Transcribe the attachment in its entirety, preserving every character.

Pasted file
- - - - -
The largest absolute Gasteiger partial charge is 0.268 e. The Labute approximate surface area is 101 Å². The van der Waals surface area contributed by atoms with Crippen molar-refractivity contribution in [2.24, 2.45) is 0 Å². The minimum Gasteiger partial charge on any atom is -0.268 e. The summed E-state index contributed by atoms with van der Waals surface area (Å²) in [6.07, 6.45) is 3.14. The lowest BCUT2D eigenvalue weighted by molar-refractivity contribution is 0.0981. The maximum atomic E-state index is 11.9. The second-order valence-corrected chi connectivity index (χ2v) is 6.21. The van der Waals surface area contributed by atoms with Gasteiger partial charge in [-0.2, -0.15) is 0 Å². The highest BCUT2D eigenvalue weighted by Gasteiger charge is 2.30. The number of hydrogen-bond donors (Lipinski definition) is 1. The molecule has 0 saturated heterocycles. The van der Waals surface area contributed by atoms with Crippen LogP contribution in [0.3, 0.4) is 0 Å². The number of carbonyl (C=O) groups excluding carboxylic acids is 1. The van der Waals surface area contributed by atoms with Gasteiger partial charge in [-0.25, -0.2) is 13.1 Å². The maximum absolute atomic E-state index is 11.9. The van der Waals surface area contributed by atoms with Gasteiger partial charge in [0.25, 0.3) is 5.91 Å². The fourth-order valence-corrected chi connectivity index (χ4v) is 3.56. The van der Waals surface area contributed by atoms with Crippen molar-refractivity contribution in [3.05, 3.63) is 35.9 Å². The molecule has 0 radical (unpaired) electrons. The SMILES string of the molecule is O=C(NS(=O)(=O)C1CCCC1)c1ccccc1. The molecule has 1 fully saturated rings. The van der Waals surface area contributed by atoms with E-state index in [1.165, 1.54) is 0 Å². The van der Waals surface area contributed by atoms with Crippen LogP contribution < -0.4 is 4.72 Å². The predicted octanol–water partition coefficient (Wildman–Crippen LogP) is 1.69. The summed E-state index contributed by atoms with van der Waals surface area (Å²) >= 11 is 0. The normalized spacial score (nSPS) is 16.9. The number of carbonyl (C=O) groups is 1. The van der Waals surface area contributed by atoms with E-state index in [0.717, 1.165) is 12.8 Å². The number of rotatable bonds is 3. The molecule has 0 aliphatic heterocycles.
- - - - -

The largest absolute Gasteiger partial charge is 0.268 e. The Labute approximate surface area is 101 Å². The van der Waals surface area contributed by atoms with Crippen molar-refractivity contribution in [2.24, 2.45) is 0 Å². The minimum Gasteiger partial charge on any atom is -0.268 e. The summed E-state index contributed by atoms with van der Waals surface area (Å²) in [6.07, 6.45) is 3.14. The lowest BCUT2D eigenvalue weighted by molar-refractivity contribution is 0.0981. The maximum atomic E-state index is 11.9. The second-order valence-corrected chi connectivity index (χ2v) is 6.21. The van der Waals surface area contributed by atoms with Gasteiger partial charge in [-0.2, -0.15) is 0 Å². The highest BCUT2D eigenvalue weighted by Gasteiger charge is 2.30. The number of hydrogen-bond donors (Lipinski definition) is 1. The molecule has 0 saturated heterocycles. The van der Waals surface area contributed by atoms with Crippen LogP contribution in [0.3, 0.4) is 0 Å². The number of carbonyl (C=O) groups excluding carboxylic acids is 1. The van der Waals surface area contributed by atoms with Gasteiger partial charge in [-0.25, -0.2) is 13.1 Å². The maximum absolute atomic E-state index is 11.9. The van der Waals surface area contributed by atoms with Gasteiger partial charge in [0.25, 0.3) is 5.91 Å². The fourth-order valence-corrected chi connectivity index (χ4v) is 3.56. The van der Waals surface area contributed by atoms with Crippen molar-refractivity contribution in [3.05, 3.63) is 35.9 Å². The molecule has 0 radical (unpaired) electrons. The SMILES string of the molecule is O=C(NS(=O)(=O)C1CCCC1)c1ccccc1. The molecule has 1 fully saturated rings. The van der Waals surface area contributed by atoms with E-state index in [1.165, 1.54) is 0 Å². The van der Waals surface area contributed by atoms with Crippen LogP contribution < -0.4 is 4.72 Å². The predicted octanol–water partition coefficient (Wildman–Crippen LogP) is 1.69. The summed E-state index contributed by atoms with van der Waals surface area (Å²) >= 11 is 0. The normalized spacial score (nSPS) is 16.9. The number of carbonyl (C=O) groups is 1. The van der Waals surface area contributed by atoms with E-state index in [0.717, 1.165) is 12.8 Å². The number of rotatable bonds is 3. The molecule has 0 aliphatic heterocycles.